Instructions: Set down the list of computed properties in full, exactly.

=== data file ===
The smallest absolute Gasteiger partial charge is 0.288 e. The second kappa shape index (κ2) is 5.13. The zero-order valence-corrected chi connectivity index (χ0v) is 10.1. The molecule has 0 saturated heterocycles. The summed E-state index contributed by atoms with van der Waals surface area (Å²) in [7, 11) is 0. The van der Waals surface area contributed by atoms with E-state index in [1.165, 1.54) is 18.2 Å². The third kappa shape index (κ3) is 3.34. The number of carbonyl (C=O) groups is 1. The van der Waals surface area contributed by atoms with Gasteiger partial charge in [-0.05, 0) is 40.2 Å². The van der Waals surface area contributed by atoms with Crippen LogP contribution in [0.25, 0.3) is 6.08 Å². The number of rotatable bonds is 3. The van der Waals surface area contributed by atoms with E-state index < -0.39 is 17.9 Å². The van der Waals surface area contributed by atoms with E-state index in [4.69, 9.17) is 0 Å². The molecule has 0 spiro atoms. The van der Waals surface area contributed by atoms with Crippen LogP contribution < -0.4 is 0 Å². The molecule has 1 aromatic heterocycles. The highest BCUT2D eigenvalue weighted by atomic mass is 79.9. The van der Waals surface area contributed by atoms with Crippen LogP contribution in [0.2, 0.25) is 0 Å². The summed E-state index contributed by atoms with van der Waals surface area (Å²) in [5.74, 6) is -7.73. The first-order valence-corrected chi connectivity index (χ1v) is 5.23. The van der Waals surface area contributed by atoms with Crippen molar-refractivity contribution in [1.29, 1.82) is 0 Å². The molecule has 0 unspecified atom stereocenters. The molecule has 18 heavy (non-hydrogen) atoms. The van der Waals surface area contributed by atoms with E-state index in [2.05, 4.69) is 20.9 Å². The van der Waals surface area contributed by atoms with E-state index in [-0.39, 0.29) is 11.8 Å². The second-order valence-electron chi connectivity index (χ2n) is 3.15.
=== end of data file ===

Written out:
The smallest absolute Gasteiger partial charge is 0.288 e. The second kappa shape index (κ2) is 5.13. The zero-order valence-corrected chi connectivity index (χ0v) is 10.1. The molecule has 0 saturated heterocycles. The summed E-state index contributed by atoms with van der Waals surface area (Å²) in [7, 11) is 0. The van der Waals surface area contributed by atoms with E-state index in [1.165, 1.54) is 18.2 Å². The third kappa shape index (κ3) is 3.34. The number of carbonyl (C=O) groups is 1. The van der Waals surface area contributed by atoms with Gasteiger partial charge in [-0.05, 0) is 40.2 Å². The van der Waals surface area contributed by atoms with Crippen LogP contribution in [0.25, 0.3) is 6.08 Å². The number of rotatable bonds is 3. The van der Waals surface area contributed by atoms with E-state index < -0.39 is 17.9 Å². The van der Waals surface area contributed by atoms with E-state index in [4.69, 9.17) is 0 Å². The molecule has 0 spiro atoms. The van der Waals surface area contributed by atoms with Crippen LogP contribution < -0.4 is 0 Å². The molecule has 1 aromatic heterocycles. The highest BCUT2D eigenvalue weighted by atomic mass is 79.9. The van der Waals surface area contributed by atoms with Crippen LogP contribution in [0.2, 0.25) is 0 Å². The summed E-state index contributed by atoms with van der Waals surface area (Å²) in [5.74, 6) is -7.73. The first-order valence-corrected chi connectivity index (χ1v) is 5.23. The van der Waals surface area contributed by atoms with Crippen molar-refractivity contribution in [1.29, 1.82) is 0 Å². The molecule has 0 unspecified atom stereocenters. The molecule has 18 heavy (non-hydrogen) atoms. The van der Waals surface area contributed by atoms with E-state index in [2.05, 4.69) is 20.9 Å². The van der Waals surface area contributed by atoms with E-state index in [-0.39, 0.29) is 11.8 Å². The second-order valence-electron chi connectivity index (χ2n) is 3.15.